Schanzer: We also wanted to remind Washington of Turkey’s ISIS problem as the new administration lays out a new foreign policy and finalize its counter-ISIS strategy in Syria. The timing could not have been better, at least in our view, since the report’s publication coincided with Secretary of State Rex Tillerson’s first diplomatic visit to Turkey. We hope that the report can help the new administration make well-informed decisions as it considers its options in Syria.

Vocal Europe: What kind of reactions have you so far received from Turkish authorities and relevant stakeholders vis-a-vis the report?

Schanzer: The Turkish government has not engaged us on this, although it has certainly created something of a stir on Turkish social media. The U.S. government, both in the legislative and executive branch, has expressed some interest in the broader issue of Turkish counterterrorism. We hope to be able to continue to engage on this crucial issue.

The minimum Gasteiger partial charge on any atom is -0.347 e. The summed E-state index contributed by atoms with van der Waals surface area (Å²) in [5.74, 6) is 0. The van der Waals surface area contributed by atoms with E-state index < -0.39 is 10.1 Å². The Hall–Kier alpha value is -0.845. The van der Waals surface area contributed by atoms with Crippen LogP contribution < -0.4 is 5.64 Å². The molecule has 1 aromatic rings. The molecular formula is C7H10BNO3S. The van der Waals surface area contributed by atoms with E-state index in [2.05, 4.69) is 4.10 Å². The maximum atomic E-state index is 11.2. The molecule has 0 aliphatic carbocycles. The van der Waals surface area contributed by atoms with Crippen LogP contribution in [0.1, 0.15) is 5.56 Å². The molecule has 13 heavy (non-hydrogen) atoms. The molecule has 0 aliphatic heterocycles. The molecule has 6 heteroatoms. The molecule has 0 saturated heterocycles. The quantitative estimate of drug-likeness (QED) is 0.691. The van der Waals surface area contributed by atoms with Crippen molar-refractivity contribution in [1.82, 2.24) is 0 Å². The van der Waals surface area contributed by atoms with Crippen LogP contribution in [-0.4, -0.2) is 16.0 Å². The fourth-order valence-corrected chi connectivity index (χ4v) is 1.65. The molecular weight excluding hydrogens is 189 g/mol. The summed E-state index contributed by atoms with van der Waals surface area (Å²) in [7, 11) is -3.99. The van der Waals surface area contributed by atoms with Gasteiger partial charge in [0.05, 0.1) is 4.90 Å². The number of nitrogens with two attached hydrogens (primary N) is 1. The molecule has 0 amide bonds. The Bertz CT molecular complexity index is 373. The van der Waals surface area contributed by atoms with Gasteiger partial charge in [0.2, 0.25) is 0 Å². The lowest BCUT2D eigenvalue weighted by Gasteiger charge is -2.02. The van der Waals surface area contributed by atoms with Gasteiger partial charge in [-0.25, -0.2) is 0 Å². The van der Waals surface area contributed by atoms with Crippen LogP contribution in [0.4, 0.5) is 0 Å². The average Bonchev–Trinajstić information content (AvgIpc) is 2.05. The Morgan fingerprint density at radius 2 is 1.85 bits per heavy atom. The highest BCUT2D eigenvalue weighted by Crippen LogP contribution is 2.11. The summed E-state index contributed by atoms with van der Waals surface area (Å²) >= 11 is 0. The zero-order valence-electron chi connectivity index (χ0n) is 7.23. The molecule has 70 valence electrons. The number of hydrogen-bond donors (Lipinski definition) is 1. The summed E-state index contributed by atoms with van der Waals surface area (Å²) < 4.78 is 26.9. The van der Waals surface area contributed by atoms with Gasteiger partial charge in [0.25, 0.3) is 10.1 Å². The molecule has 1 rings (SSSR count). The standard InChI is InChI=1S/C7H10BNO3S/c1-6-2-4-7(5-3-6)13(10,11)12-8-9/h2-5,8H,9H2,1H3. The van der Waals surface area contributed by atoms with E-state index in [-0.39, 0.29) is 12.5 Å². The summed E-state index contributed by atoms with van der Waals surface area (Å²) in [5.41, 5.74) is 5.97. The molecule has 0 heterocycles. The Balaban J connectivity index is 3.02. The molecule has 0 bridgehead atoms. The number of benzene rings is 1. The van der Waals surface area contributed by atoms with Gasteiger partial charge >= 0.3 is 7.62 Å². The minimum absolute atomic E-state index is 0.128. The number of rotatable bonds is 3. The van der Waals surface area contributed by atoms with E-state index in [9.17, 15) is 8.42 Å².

Vocal Europe: One can argue that mainstream Turkish Islam is unaccustomed to violent-extremist Salafi tendencies. On that basis, how could you explain the motivation of many Turks joining ISIS since 2012? You stated in the report that Turkish nationals have joined groups like the Islamic State to battle the PKK and its affiliates. However, PKK has been a long-known reality in Turkey. What might have been the breaking point radicalizing and militarizing individuals?

Merve Tahiroglu is a research associate at FDD focusing on Turkey.